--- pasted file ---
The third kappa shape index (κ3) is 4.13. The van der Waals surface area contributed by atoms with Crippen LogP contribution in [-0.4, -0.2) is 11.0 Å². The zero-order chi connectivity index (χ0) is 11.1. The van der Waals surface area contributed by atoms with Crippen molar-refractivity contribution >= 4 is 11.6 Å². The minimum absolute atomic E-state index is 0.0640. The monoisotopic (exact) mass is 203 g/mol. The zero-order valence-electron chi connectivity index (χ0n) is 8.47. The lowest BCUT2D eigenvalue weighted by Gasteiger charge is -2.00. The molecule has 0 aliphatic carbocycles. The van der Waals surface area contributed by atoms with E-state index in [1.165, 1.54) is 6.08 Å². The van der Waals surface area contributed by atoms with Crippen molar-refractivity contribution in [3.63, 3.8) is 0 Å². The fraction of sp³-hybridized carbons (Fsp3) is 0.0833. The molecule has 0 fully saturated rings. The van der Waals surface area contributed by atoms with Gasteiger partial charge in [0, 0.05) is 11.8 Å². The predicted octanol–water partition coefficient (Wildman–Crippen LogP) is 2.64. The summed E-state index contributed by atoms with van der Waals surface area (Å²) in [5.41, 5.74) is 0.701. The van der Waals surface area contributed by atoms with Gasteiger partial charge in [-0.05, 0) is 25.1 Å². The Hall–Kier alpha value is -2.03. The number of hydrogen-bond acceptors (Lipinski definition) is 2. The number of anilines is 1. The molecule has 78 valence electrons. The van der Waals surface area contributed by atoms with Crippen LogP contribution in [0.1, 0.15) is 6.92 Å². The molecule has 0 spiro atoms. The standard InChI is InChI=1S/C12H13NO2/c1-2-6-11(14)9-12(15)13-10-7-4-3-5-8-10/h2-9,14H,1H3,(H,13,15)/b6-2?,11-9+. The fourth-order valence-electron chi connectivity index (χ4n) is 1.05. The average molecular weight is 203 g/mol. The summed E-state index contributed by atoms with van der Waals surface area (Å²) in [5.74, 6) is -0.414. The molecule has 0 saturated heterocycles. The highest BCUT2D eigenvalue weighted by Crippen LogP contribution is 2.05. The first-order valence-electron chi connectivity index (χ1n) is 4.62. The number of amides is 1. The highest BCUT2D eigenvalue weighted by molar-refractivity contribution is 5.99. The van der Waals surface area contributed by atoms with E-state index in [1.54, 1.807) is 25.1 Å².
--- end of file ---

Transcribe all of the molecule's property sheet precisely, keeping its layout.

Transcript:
The third kappa shape index (κ3) is 4.13. The van der Waals surface area contributed by atoms with Crippen LogP contribution in [-0.4, -0.2) is 11.0 Å². The zero-order chi connectivity index (χ0) is 11.1. The van der Waals surface area contributed by atoms with Crippen molar-refractivity contribution >= 4 is 11.6 Å². The minimum absolute atomic E-state index is 0.0640. The monoisotopic (exact) mass is 203 g/mol. The zero-order valence-electron chi connectivity index (χ0n) is 8.47. The lowest BCUT2D eigenvalue weighted by Gasteiger charge is -2.00. The molecule has 0 aliphatic carbocycles. The van der Waals surface area contributed by atoms with E-state index in [1.165, 1.54) is 6.08 Å². The van der Waals surface area contributed by atoms with Crippen molar-refractivity contribution in [3.63, 3.8) is 0 Å². The fraction of sp³-hybridized carbons (Fsp3) is 0.0833. The molecule has 0 fully saturated rings. The van der Waals surface area contributed by atoms with Gasteiger partial charge in [0, 0.05) is 11.8 Å². The predicted octanol–water partition coefficient (Wildman–Crippen LogP) is 2.64. The summed E-state index contributed by atoms with van der Waals surface area (Å²) in [5.41, 5.74) is 0.701. The van der Waals surface area contributed by atoms with Gasteiger partial charge in [-0.05, 0) is 25.1 Å². The Hall–Kier alpha value is -2.03. The number of hydrogen-bond acceptors (Lipinski definition) is 2. The number of anilines is 1. The molecule has 78 valence electrons. The van der Waals surface area contributed by atoms with Crippen LogP contribution in [0.1, 0.15) is 6.92 Å². The molecule has 0 spiro atoms. The standard InChI is InChI=1S/C12H13NO2/c1-2-6-11(14)9-12(15)13-10-7-4-3-5-8-10/h2-9,14H,1H3,(H,13,15)/b6-2?,11-9+. The fourth-order valence-electron chi connectivity index (χ4n) is 1.05. The average molecular weight is 203 g/mol. The summed E-state index contributed by atoms with van der Waals surface area (Å²) in [5.74, 6) is -0.414. The molecule has 0 saturated heterocycles. The highest BCUT2D eigenvalue weighted by Crippen LogP contribution is 2.05. The first-order valence-electron chi connectivity index (χ1n) is 4.62. The number of amides is 1. The highest BCUT2D eigenvalue weighted by molar-refractivity contribution is 5.99. The van der Waals surface area contributed by atoms with E-state index in [1.54, 1.807) is 25.1 Å².